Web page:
But maybe most important of all, there is a real stigma around “different.” (And wow, have we ever witnessed that in our little town this past week….) If kids with special needs are kept out of the mainstream, that stigma will never go away. We need to challenge that perception by demonstrating that our kids are just like anyone else in fundamental ways! I mean, we’re all unique, but in fundamental ways we’re all the same. And my child with 47 chromosomes is no different—fundamentally, he is the same as your 46er, as we refer to them.

It’s not in my nature to force Sam’s “sameness” down people’s throats to force them to include him. Frankly, I think the way I can best help break down the stigma is just by treating Sam like any other child and letting him be like every other child. And part of that is mainstream education, for as long as he can successfully participate in it. But to do that, I need teacher buy-in. I need the teacher to believe, as I do, that my son is as capable as anyone else. And by and large, I have been able to get that so far with both of my sons. Theo’s “special need” is more subtle than Sam’s, and it’s easier for him to be accepted into the mainstream, but the fact remains that he does still have that whole “autism” label with him, and there is a bit of a stigma with that. But still, for both Theo and Sam, I have found that most teachers follow my lead and realize that I want my kids to be accepted and treated like everyone else. And I’m grateful for that.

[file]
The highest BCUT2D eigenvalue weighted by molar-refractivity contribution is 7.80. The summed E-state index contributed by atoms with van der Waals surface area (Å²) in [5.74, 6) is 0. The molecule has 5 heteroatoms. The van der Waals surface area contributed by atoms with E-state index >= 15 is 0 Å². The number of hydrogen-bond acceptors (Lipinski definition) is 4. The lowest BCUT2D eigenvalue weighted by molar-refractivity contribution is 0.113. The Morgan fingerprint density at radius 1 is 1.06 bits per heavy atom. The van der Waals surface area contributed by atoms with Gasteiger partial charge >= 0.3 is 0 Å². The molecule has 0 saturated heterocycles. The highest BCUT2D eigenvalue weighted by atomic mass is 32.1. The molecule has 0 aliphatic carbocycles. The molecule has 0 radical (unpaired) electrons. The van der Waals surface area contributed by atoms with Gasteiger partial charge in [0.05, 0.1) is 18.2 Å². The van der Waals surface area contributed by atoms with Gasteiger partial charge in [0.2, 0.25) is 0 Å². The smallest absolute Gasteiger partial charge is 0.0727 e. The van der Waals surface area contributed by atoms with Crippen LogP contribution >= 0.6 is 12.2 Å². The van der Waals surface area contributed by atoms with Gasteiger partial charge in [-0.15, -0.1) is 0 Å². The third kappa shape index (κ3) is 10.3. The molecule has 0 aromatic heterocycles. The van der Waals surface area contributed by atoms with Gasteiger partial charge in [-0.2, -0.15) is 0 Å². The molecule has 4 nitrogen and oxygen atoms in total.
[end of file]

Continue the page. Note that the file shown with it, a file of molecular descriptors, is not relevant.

So to see a teacher do exactly the opposite—to see her label “those kids” as different and not belonging in a mainstream classroom—was a bit of a punch in the gut. And I do not want to see that attitude become more common. Many people told me I ought to report the teacher for the comments she made on Facebook. I’m not going to do that—for one thing, she’d know it was me because I’m the only person who spoke up to her; but second, I have no interest in jeopardizing someone’s job. But I am going to write a letter to our principal about the situation and express my belief that we should continue to allow children with special needs to try to participate in mainstream classes. It may not always work, but what then? Well, that’s what emergency IEP meetings are for. That’s when you pull together the child’s team and say, “We’ve tried, but this isn’t benefiting anyone. We need to try another approach.” That’ll happen with some kids, I’m certain. I know that not every child is most successful when put in the mainstream. But I don’t want to see it become the default (again!!) to throw “those kids” back in segregated classrooms. We worked so hard to move beyond that model; I don’t want to see us go back.

So there it is, people. Exclusion is apparently alive and well in our district, however much I hoped it wouldn’t be. The fight continues.